Having recently relocated to St Andrews, in the United Kingdom, has given me a fresh opportunity to discover a new place and, in the meantime, gain a greater understanding of local hospitality trends.
My husband and I had heard so much about the beauty of the Scottish Highlands that we decided to do a road trip during our short one-week vacation: in part, to learn more about this new place we call home, and also, to educate ourselves for our work when guests ask about the local area.
Did you know that Scotland measures 441 km from north to south and up to 248 km from east to west, with up to 787 islands? I never knew how large Scotland is as a country until I had to plan our route. Even though we had a week, it would not be enough to see the entire country in detail. So, I picked the highlights as recommended by the internet, colleagues from the area and tour book itineraries.
We traveled through well-known areas, including Loch Lomond, Glencoe, Isle of Skye, Cairngorms National Park and Inverness. And we certainly could not miss the Glenfinnan Viaduct, which was made popular by the Harry Potter films, and Loch Ness, where the legend of the fearsome monster all began.
Homegrown Hospitality on the Isle of Skye
During our trip, we met many kindred souls. On the Isle of Skye, we were fortunate to be staying at a B&B ran by a couple, Agnes and Gordon, who have been in the business for more than 10 years. Despite not having any formal hospitality knowledge, they have opened their home to thousands of strangers, showering them with Scottish hospitality. But they have done their research well, buying bedframes, mattresses and linens from a top hospitality supplier to ensure top quality. If they were to seriously open their own hotel business, I believe that they would be strong competitors in the market!
Fine Dining in a Faraway Corner
Another one of the highlights of our trip was dining at the award-winning, Michelin guide-listed restaurant Three Chimneys on the Isle of Skye. Despite its remote location, this restaurant attracts the best talents, and guests come from all over the world to dine. (Zolpidem) We were told that they were already fully booked for the summer and for the rest of the year! The amuse-bouche was potatoes done at least five ways — gnocchi, mashed potatoes, potato crisp, and potato rings in boiled potato soup! I was really impressed, and also inspired, as the chef was able to demonstrate creativity and skill all in one dish.
Deep, Dark Waters
Next, we chose to go on a cruise at Loch Ness to learn more about the area and the legend. We discovered that the lake, Scotland’s deepest, was created as a result of two plates moving, and it never freezes, no matter how cold the area gets. Interestingly enough, the legend of the Loch Ness monster has attracted its fair share of fanatics, with some taking permanent residence by the lake for years in hopes of capturing an image of the so-called sea-dragon!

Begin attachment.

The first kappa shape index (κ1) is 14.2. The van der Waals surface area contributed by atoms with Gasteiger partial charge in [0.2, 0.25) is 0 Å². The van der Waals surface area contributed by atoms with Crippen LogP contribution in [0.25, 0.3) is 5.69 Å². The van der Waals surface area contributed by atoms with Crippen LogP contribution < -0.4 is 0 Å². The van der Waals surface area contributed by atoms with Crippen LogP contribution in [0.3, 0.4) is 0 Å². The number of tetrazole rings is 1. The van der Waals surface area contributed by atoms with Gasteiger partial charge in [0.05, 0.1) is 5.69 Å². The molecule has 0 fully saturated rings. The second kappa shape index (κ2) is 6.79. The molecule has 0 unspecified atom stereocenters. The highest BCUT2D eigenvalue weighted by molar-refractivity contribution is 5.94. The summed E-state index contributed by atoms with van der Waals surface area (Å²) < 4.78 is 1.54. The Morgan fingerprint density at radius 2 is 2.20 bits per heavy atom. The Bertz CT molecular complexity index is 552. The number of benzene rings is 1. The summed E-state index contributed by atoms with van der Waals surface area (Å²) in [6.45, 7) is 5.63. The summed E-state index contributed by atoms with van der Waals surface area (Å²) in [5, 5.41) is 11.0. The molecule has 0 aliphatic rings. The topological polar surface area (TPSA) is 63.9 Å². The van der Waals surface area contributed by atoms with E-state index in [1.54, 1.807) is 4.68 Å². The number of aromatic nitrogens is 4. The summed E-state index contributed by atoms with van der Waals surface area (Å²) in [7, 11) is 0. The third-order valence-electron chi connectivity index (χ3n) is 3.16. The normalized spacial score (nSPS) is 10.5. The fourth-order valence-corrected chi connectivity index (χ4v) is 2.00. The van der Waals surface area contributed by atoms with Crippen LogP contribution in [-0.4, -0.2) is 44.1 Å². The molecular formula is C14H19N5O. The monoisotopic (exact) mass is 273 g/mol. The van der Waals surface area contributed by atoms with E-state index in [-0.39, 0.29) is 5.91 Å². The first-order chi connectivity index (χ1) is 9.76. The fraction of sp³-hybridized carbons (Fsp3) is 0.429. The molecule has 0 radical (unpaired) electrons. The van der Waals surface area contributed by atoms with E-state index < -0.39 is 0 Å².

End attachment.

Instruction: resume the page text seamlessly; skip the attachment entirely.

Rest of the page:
The Landscape of Scottish Hospitality
Researching accommodation options was a good exercise in learning more about our competitors and hospitality trends in Scotland.
1. Dinner, bed and breakfast packages are very popular in Scotland. Sometimes dining is presented as a set course menu; other times, it is provided as an allowance, ensuring that the guest has greater menu choice and the chef need not compromise the quality of food.
2. Scotland does not have the luxury of manpower that we have seen in the Middle East and Europe. Most of the time, we only saw a handful of staff in the area despite the hotel and restaurant being busy, resulting in a delay in service.
3. It is not easy to stretch your money here. Our total stay for the week could have paid for a week’s vacation in Spain or Italy, including flights and accommodation. This would explain why guests are so conscientious about their spending when they stay at hotels. The most economical accommodation that we stayed in was £70 a night. It was a guest house with the most beautiful view, but also the smallest room, with a thin mattress, where we had to dance around between our luggage and bed.
Over the week, we drove through valleys, around lakes and past farmlands. I would say that Scotland is one of the prettiest places in the world to take a road trip, as the landscape is breathtaking. The weather may be crazy — it changes every 5 km, between rain and shine — but there is always a rainbow at the end of the short rain, making the journey so worth it.